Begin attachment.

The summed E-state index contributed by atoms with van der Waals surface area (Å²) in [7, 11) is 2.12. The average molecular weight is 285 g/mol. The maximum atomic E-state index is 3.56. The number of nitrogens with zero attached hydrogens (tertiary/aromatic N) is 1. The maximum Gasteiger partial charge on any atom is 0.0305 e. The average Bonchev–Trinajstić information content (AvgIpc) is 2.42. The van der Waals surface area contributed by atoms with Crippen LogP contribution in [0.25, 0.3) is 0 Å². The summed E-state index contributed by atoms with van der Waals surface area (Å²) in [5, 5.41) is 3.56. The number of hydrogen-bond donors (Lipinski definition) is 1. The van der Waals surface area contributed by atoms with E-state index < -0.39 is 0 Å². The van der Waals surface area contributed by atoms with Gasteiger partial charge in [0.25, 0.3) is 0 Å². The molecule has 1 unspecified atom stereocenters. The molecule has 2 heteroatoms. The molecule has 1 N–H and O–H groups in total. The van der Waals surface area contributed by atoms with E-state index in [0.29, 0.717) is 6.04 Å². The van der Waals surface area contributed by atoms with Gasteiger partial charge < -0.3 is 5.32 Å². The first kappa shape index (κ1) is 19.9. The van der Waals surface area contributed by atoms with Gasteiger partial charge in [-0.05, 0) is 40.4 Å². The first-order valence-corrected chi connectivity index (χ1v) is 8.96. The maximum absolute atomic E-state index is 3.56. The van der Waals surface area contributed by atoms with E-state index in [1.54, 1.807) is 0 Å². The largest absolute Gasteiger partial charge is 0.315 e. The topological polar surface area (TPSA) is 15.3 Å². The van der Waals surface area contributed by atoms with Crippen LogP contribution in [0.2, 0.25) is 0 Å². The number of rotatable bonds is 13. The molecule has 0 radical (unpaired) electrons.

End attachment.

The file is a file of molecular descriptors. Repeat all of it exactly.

The summed E-state index contributed by atoms with van der Waals surface area (Å²) in [7, 11) is 2.12. The average molecular weight is 285 g/mol. The maximum atomic E-state index is 3.56. The number of nitrogens with zero attached hydrogens (tertiary/aromatic N) is 1. The maximum Gasteiger partial charge on any atom is 0.0305 e. The average Bonchev–Trinajstić information content (AvgIpc) is 2.42. The van der Waals surface area contributed by atoms with Crippen LogP contribution in [0.25, 0.3) is 0 Å². The summed E-state index contributed by atoms with van der Waals surface area (Å²) in [5, 5.41) is 3.56. The number of hydrogen-bond donors (Lipinski definition) is 1. The van der Waals surface area contributed by atoms with E-state index < -0.39 is 0 Å². The van der Waals surface area contributed by atoms with Gasteiger partial charge in [0.25, 0.3) is 0 Å². The molecule has 1 unspecified atom stereocenters. The molecule has 2 heteroatoms. The molecule has 1 N–H and O–H groups in total. The van der Waals surface area contributed by atoms with E-state index in [0.29, 0.717) is 6.04 Å². The van der Waals surface area contributed by atoms with Gasteiger partial charge < -0.3 is 5.32 Å². The first kappa shape index (κ1) is 19.9. The van der Waals surface area contributed by atoms with Gasteiger partial charge in [-0.05, 0) is 40.4 Å². The first-order valence-corrected chi connectivity index (χ1v) is 8.96. The maximum absolute atomic E-state index is 3.56. The van der Waals surface area contributed by atoms with E-state index in [1.54, 1.807) is 0 Å². The largest absolute Gasteiger partial charge is 0.315 e. The topological polar surface area (TPSA) is 15.3 Å². The van der Waals surface area contributed by atoms with Crippen LogP contribution in [0.2, 0.25) is 0 Å². The number of rotatable bonds is 13. The molecule has 0 radical (unpaired) electrons.